Another black leopard faced a brutal death in Deniyaya a few days back (last week of September 2013) .Its decomposing body was recovered from a forest patch close to Handford Estate in the village of Thalapalakanda.
An individual suspected to have killed a leopard in Thandikulam, Vavuniya and had sold the animal’s teeth for Rs. 6,000 each was arrested when he attempted to sell the hide of the leopard.
LEOPARD MOTHER'S SKIN AT MINISTER DUMINDA DISSANAYAKE'S RESIDENCE
According to internal sources in the Forest Department the skin of the mother of the three leopard cubs that were found in Thabbowa jungles has been found at the first floor of the super luxury house belonging to Minister Duminda Dissanayake at Skelton Gardens, Havelock Town in Colombo.
This has been revealed when the house was raided recently by a team led by the head of the Forest Protection and Law Enforcement unit of the Department Upali Paddmasiri. With this raid information regarding a massive racket that had been carried out in Thabbowa jungles with political protection has been revealed say officers of the Forest Department.
However, the team of range officers who carried out the raid at Minister Duminda Dissanayake’s residence had to abandon the raid and leave the skin when the Director General of the Forest Department Chandrawansa Pathiraja intervened.
Despite the owners of the house promising that the skin would be handed over to the Forest Department, it has not been handed over yet. As such, forest officers have taken measures to forward a ‘B’ report to Court regarding this incident.
According to forest officers the Member for North-Western PC Priyankara Jayaratne and the Member of Karuwalagaswewa PS Neel had handed over the three leopard cubs to the officers of the department only after the raid had been carried out.
There had been an attempt to sell the cubs for Rs.500,000 but the attempt was abandoned when forest officers were able to find the skin of the mother in their raid at Minister Duminda Dissanayake’s residence. The racketeers had handed over the cubs to prevent the exposure of the massive racket of selling flora and fauna.
The forest officers say information has been received that the racket has been carried out for a considerable period. However, due to pressure from politicians involved in the racket the higher officials do not take any action to take legal action they point out.
The leopard, scientifically known as ‘Panthera pardus kotiya,’ is a sub species that is endemic to Sri Lanka. According to ‘Red data list’ these leopards are a endangered species.
Another hill-country leopard bites the dust
Villagers’ warning letter to Wildlife officers 5 days before goes unanswered
By Malaka Rodrigo
Snares have killed a number of Nuwara Eliya leopards in recent years and these death traps’ latest victim was reported from Pedro (Pidurutalagala) on June 13. This leopard was caught in the wire trap set up at the edge of the Pedro Forest Reserve, less than 500 metres from the Nuwara Eliya police station, according to eyewitnesses. The trap’s wires had tightened across the leopard’s belly when it attempted to break free, causing internal injuries to its vital organs, ultimately killing the beautiful animal.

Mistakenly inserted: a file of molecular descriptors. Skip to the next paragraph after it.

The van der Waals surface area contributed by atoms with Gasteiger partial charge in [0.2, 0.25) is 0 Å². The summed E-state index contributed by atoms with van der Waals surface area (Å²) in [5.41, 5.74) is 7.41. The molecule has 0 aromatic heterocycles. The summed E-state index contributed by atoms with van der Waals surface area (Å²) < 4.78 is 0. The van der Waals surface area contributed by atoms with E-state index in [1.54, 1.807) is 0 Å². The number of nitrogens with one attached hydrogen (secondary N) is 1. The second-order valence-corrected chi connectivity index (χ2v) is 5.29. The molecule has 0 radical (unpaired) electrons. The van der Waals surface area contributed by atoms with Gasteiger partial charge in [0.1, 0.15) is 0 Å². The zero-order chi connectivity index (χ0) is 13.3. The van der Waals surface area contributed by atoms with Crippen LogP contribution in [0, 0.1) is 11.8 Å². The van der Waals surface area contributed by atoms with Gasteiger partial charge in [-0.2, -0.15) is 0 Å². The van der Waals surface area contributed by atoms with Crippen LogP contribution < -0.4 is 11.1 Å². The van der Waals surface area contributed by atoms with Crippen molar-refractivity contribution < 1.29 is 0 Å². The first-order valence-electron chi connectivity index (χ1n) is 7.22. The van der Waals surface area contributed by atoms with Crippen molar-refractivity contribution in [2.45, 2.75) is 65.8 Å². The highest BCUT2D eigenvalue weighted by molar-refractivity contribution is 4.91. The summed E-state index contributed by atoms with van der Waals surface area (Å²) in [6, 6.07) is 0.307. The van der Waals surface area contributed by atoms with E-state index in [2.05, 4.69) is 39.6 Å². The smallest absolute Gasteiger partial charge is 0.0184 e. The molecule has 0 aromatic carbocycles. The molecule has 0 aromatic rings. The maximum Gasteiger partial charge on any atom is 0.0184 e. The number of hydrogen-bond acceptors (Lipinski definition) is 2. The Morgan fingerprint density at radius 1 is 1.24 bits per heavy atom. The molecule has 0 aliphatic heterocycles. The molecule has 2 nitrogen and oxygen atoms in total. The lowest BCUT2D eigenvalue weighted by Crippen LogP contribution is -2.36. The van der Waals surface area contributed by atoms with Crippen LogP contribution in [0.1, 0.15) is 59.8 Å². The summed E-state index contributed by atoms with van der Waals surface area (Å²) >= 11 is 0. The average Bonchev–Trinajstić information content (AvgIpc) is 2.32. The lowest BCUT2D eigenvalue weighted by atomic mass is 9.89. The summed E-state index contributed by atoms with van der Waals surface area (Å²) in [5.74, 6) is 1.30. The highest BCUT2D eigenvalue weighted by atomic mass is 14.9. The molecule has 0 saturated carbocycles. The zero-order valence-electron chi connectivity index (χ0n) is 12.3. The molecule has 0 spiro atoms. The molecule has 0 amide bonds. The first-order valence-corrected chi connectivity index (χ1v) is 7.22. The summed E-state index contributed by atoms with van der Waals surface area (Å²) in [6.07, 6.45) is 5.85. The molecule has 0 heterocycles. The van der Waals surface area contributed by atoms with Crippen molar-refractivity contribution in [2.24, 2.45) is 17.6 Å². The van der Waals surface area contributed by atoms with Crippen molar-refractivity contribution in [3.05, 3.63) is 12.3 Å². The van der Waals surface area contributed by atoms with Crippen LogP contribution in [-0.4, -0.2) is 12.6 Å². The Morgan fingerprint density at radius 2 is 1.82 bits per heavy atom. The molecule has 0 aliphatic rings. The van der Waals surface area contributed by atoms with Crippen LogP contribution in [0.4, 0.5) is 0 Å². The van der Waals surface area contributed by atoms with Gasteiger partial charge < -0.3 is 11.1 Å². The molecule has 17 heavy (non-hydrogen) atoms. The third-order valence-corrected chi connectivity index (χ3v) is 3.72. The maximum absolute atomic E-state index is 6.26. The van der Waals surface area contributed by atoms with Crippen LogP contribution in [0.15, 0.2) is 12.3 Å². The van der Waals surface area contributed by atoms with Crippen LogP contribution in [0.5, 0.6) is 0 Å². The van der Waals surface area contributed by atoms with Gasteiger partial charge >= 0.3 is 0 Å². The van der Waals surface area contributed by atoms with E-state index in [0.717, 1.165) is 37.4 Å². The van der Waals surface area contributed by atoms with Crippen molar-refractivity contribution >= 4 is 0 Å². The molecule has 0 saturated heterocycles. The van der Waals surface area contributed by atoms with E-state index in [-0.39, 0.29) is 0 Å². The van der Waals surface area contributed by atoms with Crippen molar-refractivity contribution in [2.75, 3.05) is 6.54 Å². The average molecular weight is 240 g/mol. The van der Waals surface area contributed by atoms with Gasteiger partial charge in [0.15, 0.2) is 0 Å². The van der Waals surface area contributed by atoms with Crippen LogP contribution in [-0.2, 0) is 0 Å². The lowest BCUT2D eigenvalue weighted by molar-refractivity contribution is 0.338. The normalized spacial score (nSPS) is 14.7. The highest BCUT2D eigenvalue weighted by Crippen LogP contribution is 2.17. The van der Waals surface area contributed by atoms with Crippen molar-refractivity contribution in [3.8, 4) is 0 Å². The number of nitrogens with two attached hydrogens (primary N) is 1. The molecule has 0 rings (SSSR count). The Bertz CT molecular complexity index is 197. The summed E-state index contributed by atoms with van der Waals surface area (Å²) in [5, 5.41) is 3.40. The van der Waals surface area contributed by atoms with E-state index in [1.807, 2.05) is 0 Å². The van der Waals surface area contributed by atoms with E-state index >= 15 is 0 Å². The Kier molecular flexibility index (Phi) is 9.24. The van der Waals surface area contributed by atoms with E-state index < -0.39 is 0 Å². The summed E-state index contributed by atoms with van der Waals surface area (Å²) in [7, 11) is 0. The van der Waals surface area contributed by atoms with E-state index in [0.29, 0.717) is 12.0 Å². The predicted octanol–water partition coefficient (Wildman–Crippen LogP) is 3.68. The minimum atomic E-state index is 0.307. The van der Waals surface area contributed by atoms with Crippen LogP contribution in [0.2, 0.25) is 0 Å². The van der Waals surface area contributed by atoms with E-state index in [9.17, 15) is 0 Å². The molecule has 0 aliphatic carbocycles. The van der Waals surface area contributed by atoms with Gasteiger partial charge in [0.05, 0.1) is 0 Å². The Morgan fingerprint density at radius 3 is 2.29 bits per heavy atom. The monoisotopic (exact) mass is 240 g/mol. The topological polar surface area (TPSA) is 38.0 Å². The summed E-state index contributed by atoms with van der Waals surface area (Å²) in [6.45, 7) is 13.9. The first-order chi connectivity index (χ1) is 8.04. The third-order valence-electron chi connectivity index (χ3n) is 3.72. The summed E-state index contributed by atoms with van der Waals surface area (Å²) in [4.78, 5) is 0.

Snares have become the worst death traps for hill-country leopards, but this was a preventable one, if Wildlife officers had taken prompt action, point out environmental activists. The incident had taken place at Gemunu Mawatha village bordering the Pedro Forest Reserve. Villagers enjoy sighting many animals that cross into their village, but in recent months, poaching has increased in the area even resulting in the death of a pair of rare barking deer, which were frequent visitors to the village, and of rabbits trapped in snares.
Even the villagers’ dogs have got entangled in these wire traps which mainly target wild boar. Therefore nature-loving villagers of Gemunu Mawatha Nature Society had sent a letter to the Wildlife Minister S.M. Chandrasena and the Department of Wildlife Conservation (DWC) to take immediate action to stop this rampant poaching. In the letter sent on June 8, it was highlighted that wire traps used by poachers posed a serious danger to the leopards living in the Pedro Forest too.
But no action was taken, and five days later, on June 13, their worst fears came true. The villagers even named the two poachers who are active in the area and the villager who supports them, but still no action has been taken to date. “It was indeed preventable, if action was taken immediately,” said Dr. Janaka Gallangoda of the Nature Exploration & Protection Society of Nuwara Eliya (NEPS). These poachers are also said to have settled in an area of the Pedro Forest, which is a high security zone where the main Rupavahini Tower is located.
Dr. Gallangoda said that the illegal meat trade was thriving in Nuwara Eliya, indicating that poaching activities were on the rise. Trap guns and hakka patas (devices that explode in the mouth) are usually not used in Nuwara Eliya, due to the wet conditions.
Hence, snares and electrocution have become the main tools of killing animals – mainly wild boar and Sambur. Snares are cheap to set up and are therefore popular among poachers. Three-wheeler brake cables are used to set up these wire traps.